Coffee from Guatemala
In Guatemala coffee grows in the heart of what was once the center of the Great Mayan Civilization. The Maya ruled this region of Central America from around 2500 B.C. until the arrival of Spanish Conquistadors in mid 1500 A.D.
Coffee arrived in Central America from the Caribbean around 1700 and local cultivation began shortly after. Commercial export of coffee from Guatemala did not begin until the mid 1800's as the square-rigged sailing ships of the day could only travel downwind. The trade winds blew the ships across the Atlantic toward the coast of Central America, but there was no easy way to sail back east. The advent of clipper ships around 1850, which could point higher into the wind, made commercial exports possible.
In order to export Guatemalan coffee the small growers expanded into full-scale production. This led to a land war of sorts and the larger plantations took over the smaller ones, sometimes by buying them out and sometimes by force. In Guatemala coffee growing land is in small supply, being that the country is about the size of a small U.S. state.
The larger plantations, or fincas, were owned mostly by wealthy descendants of the Spanish Conquistadors who viewed the native Maya people as inferior. They quickly enslaved large populations of Mayans to work on the Guatemala coffee farms. As you may expect they did not submit voluntarily and a bloody resistance ensued.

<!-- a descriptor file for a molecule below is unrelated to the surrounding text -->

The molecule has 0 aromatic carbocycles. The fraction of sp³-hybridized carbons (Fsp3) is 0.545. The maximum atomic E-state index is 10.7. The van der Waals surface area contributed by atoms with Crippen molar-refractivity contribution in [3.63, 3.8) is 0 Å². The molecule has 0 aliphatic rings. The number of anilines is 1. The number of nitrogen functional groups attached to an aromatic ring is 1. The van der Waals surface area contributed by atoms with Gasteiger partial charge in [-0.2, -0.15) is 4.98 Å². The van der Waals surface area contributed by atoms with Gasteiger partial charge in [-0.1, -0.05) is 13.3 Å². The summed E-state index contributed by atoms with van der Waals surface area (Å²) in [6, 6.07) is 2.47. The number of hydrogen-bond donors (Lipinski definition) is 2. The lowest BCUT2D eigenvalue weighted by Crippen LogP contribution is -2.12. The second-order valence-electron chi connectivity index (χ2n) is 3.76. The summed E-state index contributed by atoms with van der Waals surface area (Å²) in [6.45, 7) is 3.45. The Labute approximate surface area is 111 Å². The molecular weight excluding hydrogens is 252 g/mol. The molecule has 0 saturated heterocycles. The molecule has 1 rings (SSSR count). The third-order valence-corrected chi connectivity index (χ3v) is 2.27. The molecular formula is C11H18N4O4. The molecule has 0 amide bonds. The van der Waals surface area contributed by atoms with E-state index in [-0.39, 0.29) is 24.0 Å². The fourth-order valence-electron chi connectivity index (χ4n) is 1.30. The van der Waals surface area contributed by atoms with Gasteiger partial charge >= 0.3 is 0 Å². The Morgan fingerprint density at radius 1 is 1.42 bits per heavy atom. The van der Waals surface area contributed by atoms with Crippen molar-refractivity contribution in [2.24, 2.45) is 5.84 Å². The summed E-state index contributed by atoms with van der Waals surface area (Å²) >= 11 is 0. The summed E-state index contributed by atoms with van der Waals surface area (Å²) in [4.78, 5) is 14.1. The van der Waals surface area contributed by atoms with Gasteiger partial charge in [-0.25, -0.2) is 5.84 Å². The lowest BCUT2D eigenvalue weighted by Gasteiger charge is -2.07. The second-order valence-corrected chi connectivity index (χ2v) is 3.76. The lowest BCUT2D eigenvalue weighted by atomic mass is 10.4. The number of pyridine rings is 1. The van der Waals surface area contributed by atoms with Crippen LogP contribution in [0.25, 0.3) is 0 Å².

In 1877 the Guatemala government passed a law that made it easier for foreigners to get land, granting exemptions for taxes and import duties on machinery and tools. Many Germans fleeing the political unrest in their country took advantage of the opportunity and set up operations to grow, process and export coffee from Guatemala. The German influence had a very positive effect on the coffee industry in Guatemala. The Germans brought capital and modernization to a poor and under developed country. They financed the construction of a railroad from the mountainous interior to the sea to transport coffee. They built sea ports for the ships and processing plants that were previously unavailable to smaller growing operations.
The Germans also treated the Mayan workers better, paying them for their labor, not as much as they would pay non-Mayan workers but it was definitely an improvement. This however, caused dissent among the Spanish plantation owners who were used to getting their labor for free. The Spanish tried to lobby the government to pass laws that made paying the Mayan illegal but they were unsuccessful.
Today, coffee from Guatemala is highly respected among aficionados and is prized for its smooth character, balanced acidity and full flavor.
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